Lebanese-born Rami Sayess has enjoyed a jet-setting career in hospitality since graduating from Les Roches in 1990. We caught up with him during one of his regular recruiting visits to campus, and asked him to share some highlights from his career journey along with some top tips for the next generation of talent…
Although he finds today’s campus facilities a good bit smarter than during his studies at Les Roches in the late 80s, what hasn’t changed for Rami Sayess is the well-rounded education on offer, and in particular the chance to experience the practical side of hospitality.
“One of the things that makes Les Roches stand out is this focus on the practical side,” he says. “It really helps the students to stay grounded and prepares them well for their future careers, because it shows them that despite going to one of the most prestigious hotel schools in the world, they have to start from zero and get their hands dirty.”
After graduating in 1990, Rami did exactly this, starting as a kitchen trainee before moving on to food & beverage, rooms division, sales & marketing then back into operations – a pathway that led ultimately to a very successful career.
As he moved up the ranks in hospitality Rami became a true globetrotter, working in no fewer than 15 countries, most recently in Bahrain. He has also sampled every challenge the industry can throw up, including managing the opening of a Mövenpick hotel in his native Lebanon, as well as overseeing the blockbuster $150 million renovation of the Four Seasons hotel in Riyadh, Saudi Arabia.
Beautiful Bahrain Bay
Today Rami is Regional Vice President and General Manager at Four Seasons, heading the Bahrain Bay property which he describes as “one of the most beautiful Four Seasons around the world”. He also oversees some of the brand’s other hotels in the EMEA region and supports recruitment for the manager-in-training (MIT) program.
“We had to stay away during Covid, but in normal circumstances I visit Les Roches campuses in Spain and Switzerland a couple of times a year to meet students and talk to them about the hospitality industry. We’ve been very fortunate in finding some great talents over the years – we’ve had students who joined us as interns and are now managing in our hotels around the world.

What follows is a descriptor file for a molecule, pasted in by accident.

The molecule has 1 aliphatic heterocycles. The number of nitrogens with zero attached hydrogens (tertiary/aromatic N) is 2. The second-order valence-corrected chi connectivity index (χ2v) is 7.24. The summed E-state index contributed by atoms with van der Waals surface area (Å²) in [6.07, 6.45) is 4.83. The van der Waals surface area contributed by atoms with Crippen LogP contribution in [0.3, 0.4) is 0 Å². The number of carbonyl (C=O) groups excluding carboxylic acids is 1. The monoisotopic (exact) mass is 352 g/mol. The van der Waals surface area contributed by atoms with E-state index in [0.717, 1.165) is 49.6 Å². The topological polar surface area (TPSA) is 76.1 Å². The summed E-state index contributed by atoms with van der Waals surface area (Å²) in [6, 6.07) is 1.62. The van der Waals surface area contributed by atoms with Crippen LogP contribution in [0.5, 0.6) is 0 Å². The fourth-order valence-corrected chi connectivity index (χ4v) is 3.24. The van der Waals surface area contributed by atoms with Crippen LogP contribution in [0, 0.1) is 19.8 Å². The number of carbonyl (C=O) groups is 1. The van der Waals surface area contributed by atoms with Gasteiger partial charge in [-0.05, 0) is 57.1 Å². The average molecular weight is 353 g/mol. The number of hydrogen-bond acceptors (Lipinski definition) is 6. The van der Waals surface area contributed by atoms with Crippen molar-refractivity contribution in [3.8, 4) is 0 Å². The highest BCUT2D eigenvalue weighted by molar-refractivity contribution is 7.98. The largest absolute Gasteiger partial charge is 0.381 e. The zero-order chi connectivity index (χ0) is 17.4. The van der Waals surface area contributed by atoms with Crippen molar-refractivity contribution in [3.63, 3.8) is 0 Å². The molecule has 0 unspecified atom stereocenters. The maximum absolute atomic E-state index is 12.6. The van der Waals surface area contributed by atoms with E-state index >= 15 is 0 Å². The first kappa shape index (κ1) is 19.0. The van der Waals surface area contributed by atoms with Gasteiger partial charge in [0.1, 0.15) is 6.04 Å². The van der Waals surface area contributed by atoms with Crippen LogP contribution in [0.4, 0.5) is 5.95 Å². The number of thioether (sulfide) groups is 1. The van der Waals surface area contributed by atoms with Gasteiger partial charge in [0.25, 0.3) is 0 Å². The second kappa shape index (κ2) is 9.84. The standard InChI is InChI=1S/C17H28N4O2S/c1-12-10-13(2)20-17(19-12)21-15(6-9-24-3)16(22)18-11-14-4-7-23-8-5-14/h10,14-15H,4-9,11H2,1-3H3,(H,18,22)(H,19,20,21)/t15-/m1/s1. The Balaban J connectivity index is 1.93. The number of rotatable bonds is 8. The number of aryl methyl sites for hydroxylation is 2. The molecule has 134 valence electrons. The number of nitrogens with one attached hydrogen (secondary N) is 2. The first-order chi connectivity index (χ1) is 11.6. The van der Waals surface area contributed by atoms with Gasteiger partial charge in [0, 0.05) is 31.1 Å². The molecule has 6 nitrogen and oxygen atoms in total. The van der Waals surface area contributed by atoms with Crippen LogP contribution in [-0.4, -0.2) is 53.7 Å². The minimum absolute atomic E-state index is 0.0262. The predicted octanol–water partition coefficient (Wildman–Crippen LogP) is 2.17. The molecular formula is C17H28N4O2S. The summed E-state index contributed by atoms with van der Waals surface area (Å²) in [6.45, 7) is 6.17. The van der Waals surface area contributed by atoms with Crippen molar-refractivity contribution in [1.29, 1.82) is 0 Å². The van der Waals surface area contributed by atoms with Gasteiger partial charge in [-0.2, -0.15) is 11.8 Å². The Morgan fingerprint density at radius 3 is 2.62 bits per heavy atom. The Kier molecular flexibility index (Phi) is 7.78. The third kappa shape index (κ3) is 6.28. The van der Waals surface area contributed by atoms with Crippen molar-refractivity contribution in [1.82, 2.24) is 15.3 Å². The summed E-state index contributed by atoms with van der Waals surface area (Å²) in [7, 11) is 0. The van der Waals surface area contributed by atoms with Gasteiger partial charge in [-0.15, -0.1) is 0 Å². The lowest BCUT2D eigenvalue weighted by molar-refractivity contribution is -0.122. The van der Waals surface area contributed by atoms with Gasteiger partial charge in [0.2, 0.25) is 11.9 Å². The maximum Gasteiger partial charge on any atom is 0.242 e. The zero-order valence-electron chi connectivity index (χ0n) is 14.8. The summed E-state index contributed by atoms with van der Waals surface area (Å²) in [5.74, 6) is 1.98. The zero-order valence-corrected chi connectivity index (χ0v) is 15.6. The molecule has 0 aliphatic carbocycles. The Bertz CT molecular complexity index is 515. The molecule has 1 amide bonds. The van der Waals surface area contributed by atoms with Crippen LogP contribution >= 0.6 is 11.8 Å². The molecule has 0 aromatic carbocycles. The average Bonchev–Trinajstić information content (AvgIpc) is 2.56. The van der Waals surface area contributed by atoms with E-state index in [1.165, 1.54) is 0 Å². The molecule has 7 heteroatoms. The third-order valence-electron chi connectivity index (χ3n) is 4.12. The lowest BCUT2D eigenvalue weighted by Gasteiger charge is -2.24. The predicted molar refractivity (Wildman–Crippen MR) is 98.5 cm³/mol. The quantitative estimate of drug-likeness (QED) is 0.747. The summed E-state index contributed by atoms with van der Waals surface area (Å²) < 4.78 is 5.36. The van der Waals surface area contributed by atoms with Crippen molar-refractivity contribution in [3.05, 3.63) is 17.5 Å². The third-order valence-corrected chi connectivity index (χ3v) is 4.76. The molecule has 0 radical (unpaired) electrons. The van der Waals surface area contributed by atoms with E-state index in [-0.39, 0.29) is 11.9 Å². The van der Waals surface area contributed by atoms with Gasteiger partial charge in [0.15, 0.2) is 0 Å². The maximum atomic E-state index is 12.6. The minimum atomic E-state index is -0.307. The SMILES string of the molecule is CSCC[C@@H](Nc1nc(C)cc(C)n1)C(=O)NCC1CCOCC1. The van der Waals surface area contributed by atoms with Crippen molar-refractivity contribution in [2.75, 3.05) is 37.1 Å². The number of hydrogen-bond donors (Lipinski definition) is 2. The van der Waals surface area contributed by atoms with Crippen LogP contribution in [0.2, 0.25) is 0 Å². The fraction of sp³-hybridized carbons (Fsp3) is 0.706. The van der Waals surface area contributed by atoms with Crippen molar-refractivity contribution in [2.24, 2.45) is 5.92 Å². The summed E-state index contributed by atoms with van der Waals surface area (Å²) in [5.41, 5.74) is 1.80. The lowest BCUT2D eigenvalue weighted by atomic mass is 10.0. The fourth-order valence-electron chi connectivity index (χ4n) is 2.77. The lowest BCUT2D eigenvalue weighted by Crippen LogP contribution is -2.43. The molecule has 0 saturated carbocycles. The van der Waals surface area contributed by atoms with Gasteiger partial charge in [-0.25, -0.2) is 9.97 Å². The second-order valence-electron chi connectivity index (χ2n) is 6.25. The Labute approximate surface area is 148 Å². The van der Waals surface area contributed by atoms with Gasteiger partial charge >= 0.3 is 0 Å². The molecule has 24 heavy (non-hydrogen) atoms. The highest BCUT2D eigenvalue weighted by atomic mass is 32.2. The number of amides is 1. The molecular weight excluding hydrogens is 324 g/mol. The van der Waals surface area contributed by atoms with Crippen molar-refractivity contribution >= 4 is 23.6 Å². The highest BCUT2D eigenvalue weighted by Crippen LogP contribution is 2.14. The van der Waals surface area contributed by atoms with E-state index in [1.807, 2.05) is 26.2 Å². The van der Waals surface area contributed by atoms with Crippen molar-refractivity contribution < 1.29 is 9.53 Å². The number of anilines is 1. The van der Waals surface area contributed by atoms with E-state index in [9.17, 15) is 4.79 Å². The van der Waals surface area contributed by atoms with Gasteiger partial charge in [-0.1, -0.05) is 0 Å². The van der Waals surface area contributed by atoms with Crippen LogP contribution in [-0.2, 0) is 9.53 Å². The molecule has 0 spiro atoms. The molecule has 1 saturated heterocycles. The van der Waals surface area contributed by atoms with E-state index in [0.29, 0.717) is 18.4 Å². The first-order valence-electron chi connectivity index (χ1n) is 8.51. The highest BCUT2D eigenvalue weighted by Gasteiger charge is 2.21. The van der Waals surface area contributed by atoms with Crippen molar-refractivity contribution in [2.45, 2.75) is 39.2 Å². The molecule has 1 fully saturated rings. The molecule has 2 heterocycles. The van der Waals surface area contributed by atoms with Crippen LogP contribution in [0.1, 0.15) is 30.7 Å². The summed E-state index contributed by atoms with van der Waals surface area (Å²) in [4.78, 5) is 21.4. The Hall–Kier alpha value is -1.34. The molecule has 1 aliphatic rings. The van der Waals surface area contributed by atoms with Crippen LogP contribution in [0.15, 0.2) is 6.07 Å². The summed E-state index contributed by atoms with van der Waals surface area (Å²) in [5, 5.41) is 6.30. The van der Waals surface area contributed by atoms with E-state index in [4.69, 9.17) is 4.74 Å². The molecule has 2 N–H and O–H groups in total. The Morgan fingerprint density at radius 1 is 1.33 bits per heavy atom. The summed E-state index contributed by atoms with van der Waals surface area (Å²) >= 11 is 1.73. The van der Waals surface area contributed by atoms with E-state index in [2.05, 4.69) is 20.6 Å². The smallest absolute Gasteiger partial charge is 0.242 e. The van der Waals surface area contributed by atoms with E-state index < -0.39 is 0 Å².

“Of course, these days we can offer career paths beyond traditional hospitality. Alongside our 122 hotels in 50 countries we’ve also created a residential property arm, and since 2015 we’ve become engaged in private aviation. Next, we plan to launch our first fleet of private yachts, which should be on the water in 2025. Each of these initiatives ties into luxury – as that’s what we do best. But they also take us into new spaces, because that’s what our customers are asking for. We don’t fly the planes or captain the yachts, but everything else in terms of service, food and experience has the hallmark of Four Seasons. (https://fernandez-vega.com/) ”
Interview advice: be yourself
A veteran of countless employment interviews, Rami had some important advice for Les Roches students approaching what can be among the most nerve-wracking of experiences.
“When you come to an interview, remember that you are not coming to impress, you are coming to be the real you. There’s no need to be nervous because the interview is always a two-way street – it’s for us to decide if you are a good fit, but it’s also for you to decide if Four Seasons is the right company for you.”
One thing of which Rami needs no convincing is that hospitality – especially at the luxury level – remains a very attractive career path. He notes that many hotels across the Four Seasons portfolio are seeing record business in 2022, as customers freed from lockdown restrictions indulge in ‘revenge travel’.
“Hospitality is here to stay, because no matter how technology develops there will be nothing that can replace the human touch, especially when it comes to the luxury segment. People don’t want to be greeted by a robot – there’s no technology which can compete with a genuine smile, a warm welcome and the small acts of kindness that are unscripted but very genuine, and which make the employee happy while giving the guest a memorable experience.
“We are fortunate to be in an industry where people expect us to be happy. Our guests come to a hotel because they want to enjoy themselves, to celebrate and to share special moments. So it’s important for hospitality students to go to a place where they can be happy, where they feel respected, and where their passion is. Because if you have a passion for what you do, it no longer becomes like work.”
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